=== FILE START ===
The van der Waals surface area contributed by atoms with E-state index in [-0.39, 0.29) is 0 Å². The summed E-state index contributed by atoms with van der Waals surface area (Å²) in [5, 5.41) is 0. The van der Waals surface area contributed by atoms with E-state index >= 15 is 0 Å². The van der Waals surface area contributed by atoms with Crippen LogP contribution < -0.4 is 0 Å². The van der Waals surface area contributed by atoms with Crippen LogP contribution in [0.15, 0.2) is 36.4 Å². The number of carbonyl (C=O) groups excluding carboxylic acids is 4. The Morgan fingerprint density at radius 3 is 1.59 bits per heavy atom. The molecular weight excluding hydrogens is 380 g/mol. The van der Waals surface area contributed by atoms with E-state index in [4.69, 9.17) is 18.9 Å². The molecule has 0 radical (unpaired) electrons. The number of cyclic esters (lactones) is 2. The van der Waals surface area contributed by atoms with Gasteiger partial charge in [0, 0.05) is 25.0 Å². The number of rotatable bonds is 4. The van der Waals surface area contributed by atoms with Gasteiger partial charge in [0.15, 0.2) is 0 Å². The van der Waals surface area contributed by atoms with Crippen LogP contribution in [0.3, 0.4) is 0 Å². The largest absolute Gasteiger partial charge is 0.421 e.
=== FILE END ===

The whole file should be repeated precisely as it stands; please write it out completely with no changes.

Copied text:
The van der Waals surface area contributed by atoms with E-state index in [-0.39, 0.29) is 0 Å². The summed E-state index contributed by atoms with van der Waals surface area (Å²) in [5, 5.41) is 0. The van der Waals surface area contributed by atoms with E-state index >= 15 is 0 Å². The van der Waals surface area contributed by atoms with Crippen LogP contribution < -0.4 is 0 Å². The van der Waals surface area contributed by atoms with Crippen LogP contribution in [0.15, 0.2) is 36.4 Å². The number of carbonyl (C=O) groups excluding carboxylic acids is 4. The Morgan fingerprint density at radius 3 is 1.59 bits per heavy atom. The molecular weight excluding hydrogens is 380 g/mol. The van der Waals surface area contributed by atoms with E-state index in [4.69, 9.17) is 18.9 Å². The molecule has 0 radical (unpaired) electrons. The number of cyclic esters (lactones) is 2. The van der Waals surface area contributed by atoms with Gasteiger partial charge in [0, 0.05) is 25.0 Å². The number of rotatable bonds is 4. The van der Waals surface area contributed by atoms with Gasteiger partial charge in [0.15, 0.2) is 0 Å². The van der Waals surface area contributed by atoms with Crippen LogP contribution in [0.3, 0.4) is 0 Å². The largest absolute Gasteiger partial charge is 0.421 e.